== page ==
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Queen Mary academics contribute towards preservation of indigenous cultures in Brazil

Researchers from People’s Palace Projects at Queen Mary University of London have supported a special initiative in Madrid, which underlines the importance of the caves of Kamukuwaká for indigenous communities in Brazil.

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© Oak Taylor Smith for Factum Foundation
© Oak Taylor Smith for Factum Foundation

A conference held between 18-19 October, marked the one-year anniversary of the discovery of vandalism at the sacred site.

In September 2018, as part of The Challenge of the Xingu, led by People’s Palace Projects, a team of researchers, along with members of the Wauja community, undertook an expedition to the area along with representatives of the Factum Foundation for Digital Technology in Conservation. They discovered that the ancient carvings inside the cave site of Kamukuwaka, listed as a heritage site in 2010 by IPHAN (Brazil’s National Institute of Historic and Artistic Heritage), had been deliberately destroyed through systematic vandalism. 

It is thought that the destruction is likely to be a result of the ongoing tensions between indigenous and farming communities in the state of Mato Grosso.

Defying vandalism

In defiance of the vandalism, Factum Foundation’s team employed high-resolution photography and scanning technologies to record the cave. Then, using cutting-edge 3D printing technologies and with reference to previous photographic documentation as well as the collective memory of the Wauja, a forensically accurate digital restoration of the rock carvings was carried out. The final outcome was a duplicate of the entrance to the cave, with the carvings, measuring 8x4x4m.

Akari Waurá, singer, historian and representative of the Wauja said: "The reconstruction of the Kamukuwaká cave and the engravings are a symbol of our endurance despite everything they do to undermine us.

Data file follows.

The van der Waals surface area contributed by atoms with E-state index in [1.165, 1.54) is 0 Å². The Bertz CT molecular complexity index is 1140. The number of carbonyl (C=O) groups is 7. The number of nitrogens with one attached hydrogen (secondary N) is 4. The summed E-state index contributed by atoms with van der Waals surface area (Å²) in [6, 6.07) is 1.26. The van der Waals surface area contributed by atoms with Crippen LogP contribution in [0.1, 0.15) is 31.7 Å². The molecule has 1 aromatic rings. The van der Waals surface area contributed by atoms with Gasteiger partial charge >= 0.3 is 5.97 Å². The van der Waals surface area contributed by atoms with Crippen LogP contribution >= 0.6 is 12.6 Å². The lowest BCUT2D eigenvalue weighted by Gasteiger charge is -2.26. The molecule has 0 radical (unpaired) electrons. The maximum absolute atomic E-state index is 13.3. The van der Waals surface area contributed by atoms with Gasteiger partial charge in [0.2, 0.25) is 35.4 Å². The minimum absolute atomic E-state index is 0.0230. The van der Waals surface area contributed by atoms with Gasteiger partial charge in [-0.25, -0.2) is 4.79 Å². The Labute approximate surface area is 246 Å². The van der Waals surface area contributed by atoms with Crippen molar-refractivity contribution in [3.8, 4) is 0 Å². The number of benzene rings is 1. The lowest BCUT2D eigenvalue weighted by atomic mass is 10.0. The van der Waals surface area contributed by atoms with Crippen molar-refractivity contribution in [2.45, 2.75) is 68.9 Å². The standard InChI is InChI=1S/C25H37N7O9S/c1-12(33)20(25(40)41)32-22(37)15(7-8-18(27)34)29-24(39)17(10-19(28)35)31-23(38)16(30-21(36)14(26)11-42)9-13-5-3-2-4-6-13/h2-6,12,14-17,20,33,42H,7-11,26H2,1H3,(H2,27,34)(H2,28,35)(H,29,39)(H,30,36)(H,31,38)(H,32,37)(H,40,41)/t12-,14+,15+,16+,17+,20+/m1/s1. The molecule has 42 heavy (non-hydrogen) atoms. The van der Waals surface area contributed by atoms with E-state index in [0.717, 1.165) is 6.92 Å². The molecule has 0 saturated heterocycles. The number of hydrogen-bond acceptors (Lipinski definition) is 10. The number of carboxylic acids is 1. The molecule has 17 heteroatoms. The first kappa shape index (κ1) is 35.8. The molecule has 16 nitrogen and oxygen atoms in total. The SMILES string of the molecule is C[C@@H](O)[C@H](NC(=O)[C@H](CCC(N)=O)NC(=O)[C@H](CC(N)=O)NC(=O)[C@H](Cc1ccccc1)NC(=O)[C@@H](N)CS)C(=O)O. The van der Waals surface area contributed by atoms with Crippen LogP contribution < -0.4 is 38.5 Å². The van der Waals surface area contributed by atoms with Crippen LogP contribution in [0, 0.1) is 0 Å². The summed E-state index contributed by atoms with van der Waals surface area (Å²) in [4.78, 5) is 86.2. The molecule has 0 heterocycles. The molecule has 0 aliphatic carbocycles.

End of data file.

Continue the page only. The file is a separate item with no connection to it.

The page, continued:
“Being able to show it in Madrid is very important to the Wauja. People learned about us, about who we are, from where we come, and how we live. They learned about our history and our struggle, and perhaps they will be able to join us in the fight to protect the cave, the river, and our culture.”

Preserving indigenous cultures

The two-day event in Madrid saw the inauguration of the reconstruction of the restored cave. Members of the Wauja explained the importance of the cave and its meaning for the preservation of indigenous cultures, and discussed ways in which the reconstruction of the cave can best serve the indigenous communities in Brazil. 

Takumã Kuikuro, President of the Kuikuro Indigenous Association of the Upper Xingu said: “It was Kamukuwaká who taught us how to relate to the world around us, how to respect each other and to care for the environment.

“The story of Kamukuwaká and the carvings in the cave are our identity. We showed the paintings to our visitors from People’s Palace Projects and Factum because they were curious about our culture.

“We stood beside them and discovered together the marks of destruction left by an unknown vandal who had hacked the carvings of Kamukuwaká from the walls of the cave. Kamukuwaká defends us so we must defend Kamukuwaká and how it has taught us to be in the world.”

The initiative was co-produced in partnership with People’s Palace Projects and funded by the Factum Foundation, Queen Mary University of London and the Arts and Humanities Research Council (AHRC).

A key output of the event was a book published by Factum, The Sacred Cave of Kamukuwaká, which can be downloaded here.

A research project led by People’s Palace Projects on indigenous communities in Brazil has been nominated for a Times Higher Education Award. The ceremony will take place on 28 November.

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